Nearly 200 people in chronic pain died in the past five years while waiting for an appointment to treat the problem, new figures from Public Health Scotland show.
Pro-UK campaign group, Scotland in Union, described the figures as “shameful”.
Chronic pain is defined in the report as a pain that continues for more than three months, even with medication or treatment.
People passing away before getting an appointment at a pain clinic is one of 14 reasons why appointments are not taken up, affecting 197 people between September 2017 and June 2021.
According to the report the main reason why people miss appointments for chronic pain is that they do not attend.
Pamela Nash, chief executive of Scotland in Union, said: “These are people who have tragically died in severe pain while desperately waiting for treatment.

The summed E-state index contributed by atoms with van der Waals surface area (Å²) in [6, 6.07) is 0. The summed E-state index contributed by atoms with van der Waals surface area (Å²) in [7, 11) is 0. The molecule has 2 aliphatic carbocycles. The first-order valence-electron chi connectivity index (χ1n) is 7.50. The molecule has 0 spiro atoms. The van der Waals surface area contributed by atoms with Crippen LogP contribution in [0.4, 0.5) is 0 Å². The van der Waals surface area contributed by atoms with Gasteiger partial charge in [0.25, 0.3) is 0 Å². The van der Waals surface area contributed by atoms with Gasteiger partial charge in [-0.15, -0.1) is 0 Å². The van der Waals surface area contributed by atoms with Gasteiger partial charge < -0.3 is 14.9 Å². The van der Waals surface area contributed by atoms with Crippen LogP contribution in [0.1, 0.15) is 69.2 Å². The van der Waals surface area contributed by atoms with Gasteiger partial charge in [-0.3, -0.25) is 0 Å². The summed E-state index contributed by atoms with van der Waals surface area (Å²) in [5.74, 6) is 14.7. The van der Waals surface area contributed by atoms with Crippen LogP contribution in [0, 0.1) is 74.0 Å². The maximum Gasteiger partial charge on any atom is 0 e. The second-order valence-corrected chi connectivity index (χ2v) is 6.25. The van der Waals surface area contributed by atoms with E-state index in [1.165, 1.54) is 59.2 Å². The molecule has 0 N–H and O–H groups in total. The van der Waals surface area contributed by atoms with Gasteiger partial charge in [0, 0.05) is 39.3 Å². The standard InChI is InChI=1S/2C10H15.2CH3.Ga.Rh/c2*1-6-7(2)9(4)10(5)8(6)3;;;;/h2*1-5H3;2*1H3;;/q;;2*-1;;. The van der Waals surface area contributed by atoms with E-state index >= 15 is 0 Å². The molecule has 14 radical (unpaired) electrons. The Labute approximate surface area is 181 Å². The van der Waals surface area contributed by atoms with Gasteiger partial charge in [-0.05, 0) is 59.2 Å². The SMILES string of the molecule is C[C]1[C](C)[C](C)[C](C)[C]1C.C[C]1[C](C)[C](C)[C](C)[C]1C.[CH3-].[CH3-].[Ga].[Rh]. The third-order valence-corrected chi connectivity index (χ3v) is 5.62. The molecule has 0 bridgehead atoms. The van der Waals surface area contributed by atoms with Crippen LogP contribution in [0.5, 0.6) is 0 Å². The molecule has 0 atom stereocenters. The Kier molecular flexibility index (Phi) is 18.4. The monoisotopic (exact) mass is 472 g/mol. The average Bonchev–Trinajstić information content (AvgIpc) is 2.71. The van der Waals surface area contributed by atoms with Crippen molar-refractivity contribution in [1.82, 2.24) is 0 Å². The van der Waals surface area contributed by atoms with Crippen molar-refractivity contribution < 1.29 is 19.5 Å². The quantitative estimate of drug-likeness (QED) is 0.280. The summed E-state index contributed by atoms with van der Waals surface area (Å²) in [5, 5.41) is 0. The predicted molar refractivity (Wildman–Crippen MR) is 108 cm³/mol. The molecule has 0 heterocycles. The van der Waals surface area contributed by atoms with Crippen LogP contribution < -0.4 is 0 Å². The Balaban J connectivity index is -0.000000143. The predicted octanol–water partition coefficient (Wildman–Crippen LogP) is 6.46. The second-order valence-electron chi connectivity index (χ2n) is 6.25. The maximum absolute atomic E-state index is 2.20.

“This simply should never happen.
“This is another shameful failure from the SNP when it comes to the running of Scotland’s health service.
“There are more than 2000 people waiting for a chronic pain appointment in Scotland, with hundreds on the list for months on end.
“For years, chronic pain patients have complained about the standard of service that has been provided under this SNP government.
“The SNP has been obsessed with the constitution when it should have focused on providing our NHS with the resources it needs.
“As part of the UK we have more to invest in the health service and this must be prioritised in the New Year.”
A Scottish Government spokesperson said extra funding will be provided through the Chronic Pain Winter Support Fund to “enhance the capacity of pain management care”, with further details being announced “shortly”.
The funding is set to boost the support available for people with chronic pain to help them maintain their health and wellbeing in the months ahead.
The spokesperson added: “The latest published data on waiting times for chronic pain services demonstrate the continued progress health boards and pain services have continued to make despite the ongoing challenges presented by the Covid-19 pandemic, with continued reduction in both the numbers and proportion of patients who waited longest to be seen.”